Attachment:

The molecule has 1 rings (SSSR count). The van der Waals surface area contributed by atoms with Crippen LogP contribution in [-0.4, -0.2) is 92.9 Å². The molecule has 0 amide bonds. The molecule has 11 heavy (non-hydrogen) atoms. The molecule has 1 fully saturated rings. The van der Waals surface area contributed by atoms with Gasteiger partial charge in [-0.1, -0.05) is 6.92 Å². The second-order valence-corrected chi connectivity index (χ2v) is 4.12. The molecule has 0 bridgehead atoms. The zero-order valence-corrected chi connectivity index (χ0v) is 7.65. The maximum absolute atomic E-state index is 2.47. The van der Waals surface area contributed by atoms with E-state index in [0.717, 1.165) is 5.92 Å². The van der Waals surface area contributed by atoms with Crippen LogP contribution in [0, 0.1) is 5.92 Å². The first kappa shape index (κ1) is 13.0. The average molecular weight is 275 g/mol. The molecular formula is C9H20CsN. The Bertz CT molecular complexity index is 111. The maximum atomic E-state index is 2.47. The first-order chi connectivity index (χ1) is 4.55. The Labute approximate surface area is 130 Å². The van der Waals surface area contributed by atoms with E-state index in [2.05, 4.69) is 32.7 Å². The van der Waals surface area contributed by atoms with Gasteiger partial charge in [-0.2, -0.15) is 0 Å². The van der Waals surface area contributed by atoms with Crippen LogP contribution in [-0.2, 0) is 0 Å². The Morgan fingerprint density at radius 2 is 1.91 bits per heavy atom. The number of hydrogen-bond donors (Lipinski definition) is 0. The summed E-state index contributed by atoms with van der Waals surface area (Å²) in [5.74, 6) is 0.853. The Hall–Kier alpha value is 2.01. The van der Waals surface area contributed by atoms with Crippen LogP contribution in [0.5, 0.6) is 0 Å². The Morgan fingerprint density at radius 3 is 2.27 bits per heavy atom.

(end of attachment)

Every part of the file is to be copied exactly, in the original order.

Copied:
The molecule has 1 rings (SSSR count). The van der Waals surface area contributed by atoms with Crippen LogP contribution in [-0.4, -0.2) is 92.9 Å². The molecule has 0 amide bonds. The molecule has 11 heavy (non-hydrogen) atoms. The molecule has 1 fully saturated rings. The van der Waals surface area contributed by atoms with Gasteiger partial charge in [-0.1, -0.05) is 6.92 Å². The second-order valence-corrected chi connectivity index (χ2v) is 4.12. The molecule has 0 bridgehead atoms. The zero-order valence-corrected chi connectivity index (χ0v) is 7.65. The maximum absolute atomic E-state index is 2.47. The van der Waals surface area contributed by atoms with E-state index in [0.717, 1.165) is 5.92 Å². The van der Waals surface area contributed by atoms with Crippen LogP contribution in [0, 0.1) is 5.92 Å². The first kappa shape index (κ1) is 13.0. The average molecular weight is 275 g/mol. The molecular formula is C9H20CsN. The Bertz CT molecular complexity index is 111. The maximum atomic E-state index is 2.47. The first-order chi connectivity index (χ1) is 4.55. The Labute approximate surface area is 130 Å². The van der Waals surface area contributed by atoms with E-state index in [2.05, 4.69) is 32.7 Å². The van der Waals surface area contributed by atoms with Gasteiger partial charge in [-0.2, -0.15) is 0 Å². The van der Waals surface area contributed by atoms with Crippen LogP contribution in [-0.2, 0) is 0 Å². The Morgan fingerprint density at radius 2 is 1.91 bits per heavy atom. The number of hydrogen-bond donors (Lipinski definition) is 0. The summed E-state index contributed by atoms with van der Waals surface area (Å²) in [5.74, 6) is 0.853. The Hall–Kier alpha value is 2.01. The van der Waals surface area contributed by atoms with Crippen LogP contribution in [0.5, 0.6) is 0 Å². The Morgan fingerprint density at radius 3 is 2.27 bits per heavy atom.